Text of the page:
In my last column we touched on the idea of “unchecked incompetent practice” and how that is a problem for the land surveying profession. This time around we are going to dive a little deeper with that idea.
In a 1969 article entitle “The Professional Status of Land Surveyors,” Curtis Brown wrote, “professional liability is a privilege tending to prove the land surveyor’s professional standing.” What Brown was saying is that the “privilege” of liability was a hallmark of true professional status, something the land surveying profession has struggled with for decades if not centuries. After all, it is the professional who will be sued not the technicians.
The two primary policing mechanisms for any profession are board action (all regulated professions have some type of regulatory board), and litigation where professional practice is tested, punished if necessary, and ultimately refined.
Litigation also tends to weed-out bad practitioners. Both of these processes require a standard for the professional practice to be judged against. Generally, boards will pass rules and regulations specific to the profession governed. Litigation will test professional practice against what, in my estimation, has now become the universal standard of care for professional practice—the “reasonably prudent practitioner” standard.
In most professions these two policing mechanisms work fairly well for two primary reasons. The first is that most regulatory boards define correct practice with rules and regulations that define a “standard of practice.” Black’s Law Dictionary defines a “standard” as a “type, model, or combination of elements acceptable as correct or perfect.”
In other words, correct results matter. In the context of boundary retracement land surveying, a standard of professional practice would describe the acceptable elements of “correct” practice, which ultimately leads to “true and correct” results. Correct results meaning the retracement surveyor has utilized correct retracement theory in locating the true and correct property boundaries of land being surveyed (i.e., land surveying).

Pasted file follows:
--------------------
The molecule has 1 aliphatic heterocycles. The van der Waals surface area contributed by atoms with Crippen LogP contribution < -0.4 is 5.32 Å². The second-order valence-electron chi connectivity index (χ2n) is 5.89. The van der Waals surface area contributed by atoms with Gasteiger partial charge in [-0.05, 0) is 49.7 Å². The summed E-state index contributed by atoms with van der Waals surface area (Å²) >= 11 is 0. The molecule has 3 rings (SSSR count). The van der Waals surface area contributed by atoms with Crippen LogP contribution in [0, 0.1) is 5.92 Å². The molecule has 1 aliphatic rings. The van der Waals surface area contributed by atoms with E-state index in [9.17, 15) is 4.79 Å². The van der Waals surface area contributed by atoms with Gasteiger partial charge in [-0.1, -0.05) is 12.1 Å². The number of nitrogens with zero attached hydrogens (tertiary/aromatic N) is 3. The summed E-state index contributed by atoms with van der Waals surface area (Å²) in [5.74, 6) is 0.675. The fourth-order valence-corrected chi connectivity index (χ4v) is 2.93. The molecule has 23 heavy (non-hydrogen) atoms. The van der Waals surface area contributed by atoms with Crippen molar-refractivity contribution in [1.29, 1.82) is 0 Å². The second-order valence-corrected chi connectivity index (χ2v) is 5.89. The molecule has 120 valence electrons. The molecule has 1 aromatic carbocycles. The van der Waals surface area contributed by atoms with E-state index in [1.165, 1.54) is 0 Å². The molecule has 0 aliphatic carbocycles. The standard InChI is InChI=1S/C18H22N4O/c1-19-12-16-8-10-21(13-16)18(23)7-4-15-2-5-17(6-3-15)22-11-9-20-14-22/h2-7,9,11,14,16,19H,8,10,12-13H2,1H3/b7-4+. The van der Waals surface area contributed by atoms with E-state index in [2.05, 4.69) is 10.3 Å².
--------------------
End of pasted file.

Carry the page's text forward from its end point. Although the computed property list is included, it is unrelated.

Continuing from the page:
This does not mean that the professional must be perfect in all instances or make correct boundary determinations every time. Nobody is perfect, everyone makes mistakes, and this is the reason for professional “errors and omissions” insurance. An error does not constitute negligence, and maybe you do not realize this, but negligence can be found even when the results are correct. Negligence is primarily a standard of care issue, which is often prompted by incorrect practice.
Second, litigation works well with other professions (at least the primary ones: clergy, doctors, lawyers, engineers, etc.) because there is insurance money to foot the litigation expenses. The doctor who amputates the wrong leg will be sued for negligence because the doctor’s insurance company will defend and the plaintiff’s lawyers will bring the lawsuit on a contingency basis. The lawyers for the plaintiff will work on contingency because they know they will eventually be paid either through a settlement with the insurance company or with an outright victory in court. Either way, insurance money allows the litigation to occur to test, punish, and refine medical practice.
Neither of these two policing actions operate well, or at all, in the land surveying profession for the same two reasons they work for other professions. First, while they have standards that define correct practice to achieve correct results, we have so-called “standards of practice” that are nothing more than technical standards, written by technicians for technicians.
There is not one of these so-called standards that I have ever examined that described correct results of retracement surveying. Another problem that I can’t address at this time is the definition of surveying promulgated by the NCEES that provides cover for aberrant land surveying practice. For now, I will simply quote Brown: “Without superior knowledge, we have an inferior profession.”
Second, while they have litigation (or the threat of litigation) to force true standards of practice to be developed and disseminated to practitioners, to correct practices that have been proved ineffective against legal attack, to sharpen the skills of the practitioners, and force practitioners to have superior knowledge, we do not.
Even though a surveyor may have insurance (and many do not), there is still no money to launch a lawsuit and even if victorious there is generally little or no money to recover. These are not personal injury cases. The practical reality is that surveyors are immune to prosecution because nobody can afford to sue them. Don’t get me wrong, surveyors do get sued every now and then, but even the most egregious surveying results and the most incompetent surveyor may never see the inside of a courtroom because there is no money to litigate.
So, how do we police the land surveying profession? Look in the mirror, it’s up to us.